Freescale Semiconductor plans on Monday to begin selling magnetoresitive random-access memory (MRAM) chips—or chips that use magnetic technology to store data—making it the first to commercialize products based on the technology, which could forever change the memory-chip industry, The Wall Street Journal reports.
MRAMs are among a number of possible chip technologies that could lead to the creation of a “universal memory chip,” or a single chip that can perform tasks that now need three separate types of chips, according to the Journal.
Austin, Texas-based Freescale, which was spun out of Motorola in 2004, is currently aiming its product at only a small portion of the $50 billion-a-year memory-chip space, because its MRAMs don’t have the storage capacity or low price necessary for mass-market usage in such areas as PC and mobile phone data storage, the Journal reports. Furthermore, the company has not made any guarantees that the technology will ever be ready for such applications.
Sumit Sadana, Freescale senior vice president of strategy and business development, told the Journal, “It is too early in the evolution of the technology to even claim that such a feat is feasible.”
The most commonly used memory chips today are dynamic random-access (DRAM) chips, which are relatively low priced and can hold large amounts of data, but can’t retain information once an electrical charge is cut off, according to the Journal. Static random-access memory (SRAM) chips are employed when speed is of the essence; however, they need a constant electrical charge to hold data as well, the Journal reports. Flash memory, which is typically used in mobile phones and digital cameras, has the ability to store data without a constant electrical current, but its slow speed hinders its performance and it can eventually run itself dead, according to the Journal.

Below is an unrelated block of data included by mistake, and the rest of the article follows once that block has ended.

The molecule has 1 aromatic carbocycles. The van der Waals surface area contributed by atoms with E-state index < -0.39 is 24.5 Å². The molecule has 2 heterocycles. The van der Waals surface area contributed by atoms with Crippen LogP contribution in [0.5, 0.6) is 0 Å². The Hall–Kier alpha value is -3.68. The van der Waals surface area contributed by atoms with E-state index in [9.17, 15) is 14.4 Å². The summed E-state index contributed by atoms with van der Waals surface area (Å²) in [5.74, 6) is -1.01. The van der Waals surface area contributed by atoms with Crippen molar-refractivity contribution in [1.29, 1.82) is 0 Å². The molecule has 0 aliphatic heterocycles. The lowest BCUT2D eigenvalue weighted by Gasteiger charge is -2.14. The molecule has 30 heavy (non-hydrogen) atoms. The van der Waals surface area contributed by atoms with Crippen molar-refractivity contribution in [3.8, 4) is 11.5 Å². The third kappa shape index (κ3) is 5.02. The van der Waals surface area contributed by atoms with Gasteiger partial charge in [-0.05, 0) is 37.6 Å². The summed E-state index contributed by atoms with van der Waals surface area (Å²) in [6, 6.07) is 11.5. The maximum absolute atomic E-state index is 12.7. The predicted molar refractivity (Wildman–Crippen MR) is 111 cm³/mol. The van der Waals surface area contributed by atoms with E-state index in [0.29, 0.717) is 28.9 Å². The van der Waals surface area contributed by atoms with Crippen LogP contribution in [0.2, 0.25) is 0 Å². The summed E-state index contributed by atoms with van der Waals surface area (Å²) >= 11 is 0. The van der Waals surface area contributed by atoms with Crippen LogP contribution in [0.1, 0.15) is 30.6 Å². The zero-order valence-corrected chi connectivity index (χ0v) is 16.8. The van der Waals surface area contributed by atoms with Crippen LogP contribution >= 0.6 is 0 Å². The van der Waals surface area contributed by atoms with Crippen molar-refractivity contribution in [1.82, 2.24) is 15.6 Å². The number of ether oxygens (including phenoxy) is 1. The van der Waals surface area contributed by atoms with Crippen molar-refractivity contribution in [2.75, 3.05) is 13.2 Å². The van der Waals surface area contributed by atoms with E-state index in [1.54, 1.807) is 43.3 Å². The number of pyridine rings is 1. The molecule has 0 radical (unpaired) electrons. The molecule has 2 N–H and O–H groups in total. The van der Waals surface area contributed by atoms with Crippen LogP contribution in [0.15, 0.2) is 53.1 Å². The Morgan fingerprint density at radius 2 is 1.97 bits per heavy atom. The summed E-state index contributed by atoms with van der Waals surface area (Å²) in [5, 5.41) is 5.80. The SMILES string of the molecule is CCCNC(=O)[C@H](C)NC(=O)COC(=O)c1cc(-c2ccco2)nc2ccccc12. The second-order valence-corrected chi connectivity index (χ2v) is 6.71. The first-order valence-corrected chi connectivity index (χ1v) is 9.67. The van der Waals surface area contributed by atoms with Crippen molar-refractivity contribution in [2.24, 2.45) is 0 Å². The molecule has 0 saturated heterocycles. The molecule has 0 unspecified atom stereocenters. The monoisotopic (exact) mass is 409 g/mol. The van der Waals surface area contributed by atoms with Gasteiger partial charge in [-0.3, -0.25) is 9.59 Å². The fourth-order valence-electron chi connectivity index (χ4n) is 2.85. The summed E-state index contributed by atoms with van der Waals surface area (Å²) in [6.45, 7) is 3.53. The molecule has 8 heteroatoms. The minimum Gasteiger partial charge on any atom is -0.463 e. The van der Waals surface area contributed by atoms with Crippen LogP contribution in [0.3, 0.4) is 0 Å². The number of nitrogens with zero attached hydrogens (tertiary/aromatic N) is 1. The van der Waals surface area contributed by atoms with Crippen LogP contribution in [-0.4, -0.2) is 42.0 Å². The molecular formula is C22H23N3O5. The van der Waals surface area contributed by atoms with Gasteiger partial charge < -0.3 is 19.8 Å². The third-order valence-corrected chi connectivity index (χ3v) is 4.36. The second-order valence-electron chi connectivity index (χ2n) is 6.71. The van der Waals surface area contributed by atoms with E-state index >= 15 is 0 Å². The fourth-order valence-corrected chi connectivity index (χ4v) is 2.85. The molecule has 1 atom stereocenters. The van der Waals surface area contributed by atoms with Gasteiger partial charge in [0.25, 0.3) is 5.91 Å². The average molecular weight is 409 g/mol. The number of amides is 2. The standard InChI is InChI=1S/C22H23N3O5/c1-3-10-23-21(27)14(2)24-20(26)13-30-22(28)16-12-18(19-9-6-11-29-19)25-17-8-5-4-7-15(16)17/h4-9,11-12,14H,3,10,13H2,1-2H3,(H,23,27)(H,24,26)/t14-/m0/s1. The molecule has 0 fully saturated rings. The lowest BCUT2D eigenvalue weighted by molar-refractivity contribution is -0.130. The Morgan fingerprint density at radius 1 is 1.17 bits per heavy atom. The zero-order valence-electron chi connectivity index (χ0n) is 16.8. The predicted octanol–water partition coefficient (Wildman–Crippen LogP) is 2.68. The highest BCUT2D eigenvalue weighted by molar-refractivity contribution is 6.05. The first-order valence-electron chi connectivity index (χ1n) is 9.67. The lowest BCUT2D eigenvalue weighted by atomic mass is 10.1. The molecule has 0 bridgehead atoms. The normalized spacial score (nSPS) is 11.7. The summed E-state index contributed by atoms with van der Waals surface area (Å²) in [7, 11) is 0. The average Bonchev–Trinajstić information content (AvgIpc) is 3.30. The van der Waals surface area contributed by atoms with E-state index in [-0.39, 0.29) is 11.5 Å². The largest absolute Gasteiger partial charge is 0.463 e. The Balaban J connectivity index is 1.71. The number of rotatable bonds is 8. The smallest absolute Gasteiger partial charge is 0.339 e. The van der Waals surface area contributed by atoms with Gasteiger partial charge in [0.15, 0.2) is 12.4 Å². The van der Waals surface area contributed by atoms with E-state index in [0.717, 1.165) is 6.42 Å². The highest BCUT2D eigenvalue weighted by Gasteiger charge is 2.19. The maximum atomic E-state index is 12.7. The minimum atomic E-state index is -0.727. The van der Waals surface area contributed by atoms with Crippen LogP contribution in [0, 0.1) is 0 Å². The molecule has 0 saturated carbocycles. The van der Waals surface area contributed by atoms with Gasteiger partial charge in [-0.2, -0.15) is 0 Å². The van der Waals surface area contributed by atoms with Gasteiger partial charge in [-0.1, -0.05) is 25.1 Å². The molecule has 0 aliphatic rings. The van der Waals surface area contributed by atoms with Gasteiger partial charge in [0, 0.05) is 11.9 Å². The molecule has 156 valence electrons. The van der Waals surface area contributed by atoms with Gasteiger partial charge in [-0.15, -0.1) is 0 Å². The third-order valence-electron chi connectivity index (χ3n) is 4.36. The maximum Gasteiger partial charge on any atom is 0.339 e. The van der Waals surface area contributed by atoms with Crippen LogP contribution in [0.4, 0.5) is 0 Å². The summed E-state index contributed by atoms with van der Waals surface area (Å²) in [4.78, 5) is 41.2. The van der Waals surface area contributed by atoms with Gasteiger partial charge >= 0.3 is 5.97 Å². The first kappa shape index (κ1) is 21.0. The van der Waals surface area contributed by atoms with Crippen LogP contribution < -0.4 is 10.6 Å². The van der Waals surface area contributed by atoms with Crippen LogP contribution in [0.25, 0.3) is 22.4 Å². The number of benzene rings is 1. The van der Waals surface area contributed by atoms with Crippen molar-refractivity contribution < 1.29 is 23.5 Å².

MRAMs, which Freescale claims can store data forever, are moderately fast and don’t require a constant electrical current to retain data, the Journal reports. They’re produced by combining silicon and permanently magnetized materials, and they store data by altering magnetic states and managing resistance to the flow of the chips’ electrical current, according to the Journal.
While normal DRAM chips can store about 512 megabits of data and cost roughly $5 apiece, Freescale’s MRAM chips will cost five times as much at $25 and they’ll be able to store only 4 megabits of information, the Journal reports. In addition to the fact that MRAMs don’t need a constant electrical current, they’re much faster than DRAMs, and they’re comparable to some SRAMs, Bob Merritt, a Semico Research analyst, told the Journal.
Sadana said MRAM technology is particularly suited to applications where speed and long-term data storage are key elements, and his firm will continue to develop the technology with these types of uses in mind, though it may commission outside companies for assistance, according to the Journal.
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